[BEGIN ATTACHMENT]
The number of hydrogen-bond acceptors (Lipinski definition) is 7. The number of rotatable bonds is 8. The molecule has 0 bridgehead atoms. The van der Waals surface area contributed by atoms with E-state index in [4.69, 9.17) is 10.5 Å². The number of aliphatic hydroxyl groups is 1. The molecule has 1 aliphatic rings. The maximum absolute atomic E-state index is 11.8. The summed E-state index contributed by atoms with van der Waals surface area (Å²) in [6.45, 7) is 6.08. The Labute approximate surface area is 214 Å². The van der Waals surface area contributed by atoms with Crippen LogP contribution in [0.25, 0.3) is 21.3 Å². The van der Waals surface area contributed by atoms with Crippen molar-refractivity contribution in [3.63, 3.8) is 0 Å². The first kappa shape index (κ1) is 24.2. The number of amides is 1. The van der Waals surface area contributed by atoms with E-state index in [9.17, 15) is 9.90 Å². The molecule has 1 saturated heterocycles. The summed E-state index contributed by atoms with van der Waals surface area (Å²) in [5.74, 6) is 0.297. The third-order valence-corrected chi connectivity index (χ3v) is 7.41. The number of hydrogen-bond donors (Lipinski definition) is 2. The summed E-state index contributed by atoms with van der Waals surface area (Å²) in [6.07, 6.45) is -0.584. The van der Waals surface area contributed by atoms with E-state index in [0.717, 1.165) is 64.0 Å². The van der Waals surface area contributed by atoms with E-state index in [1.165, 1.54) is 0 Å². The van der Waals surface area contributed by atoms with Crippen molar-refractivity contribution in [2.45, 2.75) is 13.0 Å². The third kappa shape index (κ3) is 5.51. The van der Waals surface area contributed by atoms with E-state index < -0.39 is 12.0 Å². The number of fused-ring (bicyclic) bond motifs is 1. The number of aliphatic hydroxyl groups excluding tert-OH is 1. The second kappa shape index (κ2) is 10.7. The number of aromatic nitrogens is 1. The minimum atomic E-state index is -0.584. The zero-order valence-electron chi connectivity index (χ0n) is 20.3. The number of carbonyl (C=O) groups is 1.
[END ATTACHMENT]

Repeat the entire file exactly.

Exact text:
The number of hydrogen-bond acceptors (Lipinski definition) is 7. The number of rotatable bonds is 8. The molecule has 0 bridgehead atoms. The van der Waals surface area contributed by atoms with E-state index in [4.69, 9.17) is 10.5 Å². The number of aliphatic hydroxyl groups is 1. The molecule has 1 aliphatic rings. The maximum absolute atomic E-state index is 11.8. The summed E-state index contributed by atoms with van der Waals surface area (Å²) in [6.45, 7) is 6.08. The Labute approximate surface area is 214 Å². The van der Waals surface area contributed by atoms with Crippen LogP contribution in [0.25, 0.3) is 21.3 Å². The van der Waals surface area contributed by atoms with Crippen molar-refractivity contribution in [3.63, 3.8) is 0 Å². The first kappa shape index (κ1) is 24.2. The number of amides is 1. The van der Waals surface area contributed by atoms with E-state index in [9.17, 15) is 9.90 Å². The molecule has 1 saturated heterocycles. The summed E-state index contributed by atoms with van der Waals surface area (Å²) in [5.74, 6) is 0.297. The third-order valence-corrected chi connectivity index (χ3v) is 7.41. The number of hydrogen-bond donors (Lipinski definition) is 2. The summed E-state index contributed by atoms with van der Waals surface area (Å²) in [6.07, 6.45) is -0.584. The van der Waals surface area contributed by atoms with E-state index in [0.717, 1.165) is 64.0 Å². The van der Waals surface area contributed by atoms with E-state index in [1.165, 1.54) is 0 Å². The van der Waals surface area contributed by atoms with Crippen molar-refractivity contribution in [2.45, 2.75) is 13.0 Å². The third kappa shape index (κ3) is 5.51. The van der Waals surface area contributed by atoms with E-state index < -0.39 is 12.0 Å². The number of fused-ring (bicyclic) bond motifs is 1. The number of aliphatic hydroxyl groups excluding tert-OH is 1. The second kappa shape index (κ2) is 10.7. The number of aromatic nitrogens is 1. The minimum atomic E-state index is -0.584. The zero-order valence-electron chi connectivity index (χ0n) is 20.3. The number of carbonyl (C=O) groups is 1.